Aunt Mary was a woman of boundless energy. She published the paper, taught Sunday school, sang in the church choir, participated in hometown events, and made speeches all over the state and country.
Her claim to fame was that she refused to pay Social Security taxes on herself as it was forced government insurance. The amount owed was only a little over $41, but it was the principle. An IRS agent bored a hole through the newspaper office door, put a chain through, and padlocked the building. Aunt Mary solved that problem with a hacksaw.
She ran for governor against several male opponents in 1951 and again in 1955. She crisscrossed the state in that maroon Buick Roadmaster, speaking at just about every crossroads. In November, she made a good showing — fourth place once, I believe.
She was the first woman to seek the governor’s office in Mississippi.
She was surprised and honored when a national magazine polled the 48 governors about the possibility of a woman vice president of the country, and the governor of Utah, J. Bracken Lee, said his choice was Mary Cain.
Aunt Mary wasn’t afraid to do battle if she thought she was right. She defied the Roosevelt administration when FDR tried to buy support of weekly editors. It was a national contest that she led and won.
On·the state level she locked horns with the attorney general, J.P. Coleman and won on a matter concerning principles. She was fair in local matters, and in the newspaper always gave her black readers courtesy titles, such as Mr. and Mrs., which usually. wasn’t done in state newspapers.
Aunt Mary had a quick wit and sometimes a sharp tongue. When Bill Waller defeated Charlie Sullivan for governor in 1971, she observed, “Every four years Mississippians take an IQ test — and fails.”
She was physically beautiful. In life she was a Christian first, then a conservative. How she accomplished so much in everyday life is best explained in her favorite scripture, Isiah 28-31, especially in that last verse: “But they that wait upon the Lord shall renew their strength; they shall mount up with wings like eagles; they shall run, and not be weary; and they shall walk, and not faint.”
Charlie Faulk’s advice was about the best I’ve ever had.
During one of Dr. Martha Bigelow’s lectures in history class at Mississippi College it was said if one dropped his pencil, by the time he picked it up, he was at least 200 years behind.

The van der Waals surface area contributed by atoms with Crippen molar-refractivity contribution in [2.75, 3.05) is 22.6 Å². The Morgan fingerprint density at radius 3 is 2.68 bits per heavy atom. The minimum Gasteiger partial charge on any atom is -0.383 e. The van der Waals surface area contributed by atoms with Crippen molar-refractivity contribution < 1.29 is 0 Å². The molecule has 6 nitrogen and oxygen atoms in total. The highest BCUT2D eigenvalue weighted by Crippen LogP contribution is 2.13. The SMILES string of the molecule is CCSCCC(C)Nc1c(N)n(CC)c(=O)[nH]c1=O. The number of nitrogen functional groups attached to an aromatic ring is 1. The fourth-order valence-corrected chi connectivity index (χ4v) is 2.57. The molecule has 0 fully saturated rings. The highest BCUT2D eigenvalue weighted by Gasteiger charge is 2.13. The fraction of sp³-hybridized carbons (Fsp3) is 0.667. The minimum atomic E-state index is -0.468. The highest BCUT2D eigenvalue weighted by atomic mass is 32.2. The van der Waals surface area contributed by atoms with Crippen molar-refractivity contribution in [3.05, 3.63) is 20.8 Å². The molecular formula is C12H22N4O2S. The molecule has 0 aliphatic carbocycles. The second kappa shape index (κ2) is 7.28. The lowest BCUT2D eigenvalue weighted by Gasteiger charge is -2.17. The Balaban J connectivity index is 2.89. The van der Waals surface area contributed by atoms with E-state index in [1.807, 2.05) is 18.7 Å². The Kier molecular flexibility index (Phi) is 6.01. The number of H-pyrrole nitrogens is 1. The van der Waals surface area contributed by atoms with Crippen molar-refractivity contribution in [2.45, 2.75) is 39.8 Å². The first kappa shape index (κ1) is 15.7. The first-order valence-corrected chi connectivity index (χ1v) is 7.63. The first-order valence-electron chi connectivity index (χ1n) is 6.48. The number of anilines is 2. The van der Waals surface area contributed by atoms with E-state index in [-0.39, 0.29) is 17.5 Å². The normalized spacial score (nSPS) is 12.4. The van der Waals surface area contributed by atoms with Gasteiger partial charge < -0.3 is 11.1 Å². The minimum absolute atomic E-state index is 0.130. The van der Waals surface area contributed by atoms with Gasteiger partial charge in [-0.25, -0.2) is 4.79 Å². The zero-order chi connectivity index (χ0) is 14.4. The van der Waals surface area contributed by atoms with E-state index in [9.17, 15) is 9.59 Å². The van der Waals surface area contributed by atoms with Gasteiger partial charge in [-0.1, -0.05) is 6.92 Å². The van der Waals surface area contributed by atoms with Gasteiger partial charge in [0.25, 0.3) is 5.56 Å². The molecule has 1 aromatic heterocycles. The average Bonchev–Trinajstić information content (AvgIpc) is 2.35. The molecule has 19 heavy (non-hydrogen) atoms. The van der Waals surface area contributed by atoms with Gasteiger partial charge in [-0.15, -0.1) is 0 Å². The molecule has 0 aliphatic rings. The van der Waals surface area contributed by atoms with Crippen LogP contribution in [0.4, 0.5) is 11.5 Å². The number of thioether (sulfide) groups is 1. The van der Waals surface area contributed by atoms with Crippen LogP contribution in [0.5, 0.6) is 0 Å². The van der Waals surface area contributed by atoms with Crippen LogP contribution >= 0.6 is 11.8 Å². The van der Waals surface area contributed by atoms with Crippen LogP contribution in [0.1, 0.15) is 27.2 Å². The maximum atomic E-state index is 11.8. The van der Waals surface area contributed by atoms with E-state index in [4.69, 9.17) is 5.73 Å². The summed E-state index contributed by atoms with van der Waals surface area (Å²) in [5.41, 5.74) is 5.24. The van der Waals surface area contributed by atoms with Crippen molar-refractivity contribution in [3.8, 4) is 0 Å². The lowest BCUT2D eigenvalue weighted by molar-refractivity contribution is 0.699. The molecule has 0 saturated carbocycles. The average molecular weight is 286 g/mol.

Dr. Bigelow, who grew up in Alabama, was head of the history department at MC. She spoke rapidly and without notes. History can be a dull subject, but she brought it alive.
After earning my bachelor’s degree, she talked me into pursuing a master’s, explaining that I would only take history classes, none of that dull and boring stuff like math and science.
I guess the greatest tribute to her was when we guys got together after one year of teaching and all realized we had tried to emulate her classroom style. Oh, to be able to teach like Dr. Bigelow!
Politically, I’ve always been very conservative, and she was very liberal, which made conversations more interesting. The last time I saw her was when she came to a book-signing at the bookstore in Clinton.
She was not aware that I had dedicated the book to her.
After the signing, she invited me to her home for a glass of wine and conversation. She asked me who I was backing for president, and I said, “You ought to know — Dr. Ron Paul. Who are you supporting?”
She said I might be surprised, but she, too, was for Ron P ul, the Libertarian candidate. Had she changed? No, she said, “but if you go so far to the right you come to the left, and vice versa. We have met.”
Martha Bigelow was a grand lady who had a positive effect on my life. I always strove to copy her in my teaching career.
There Were Others
In the fourth grade at Jeff Davis Academy, Miss Dorothy Hullum took us on an imaginary trip in geography to South America. My job was to report each day on the trip. That was my first venture into journalism. I owe a lot to Miss Dorothy.
There were other teachers of profound influence – Mrs. Jo Lever, Mrs. Gertrude Hullum, Mrs. Audrey Kinzer and Mrs. Elzene Bell.
I will always remember — and try to follow — the advice of Mrs. Joy Banks, a great friend and teacher who said, “Take control of your life, or your life will control you. Every now and then, you’ll need to stop and take control.”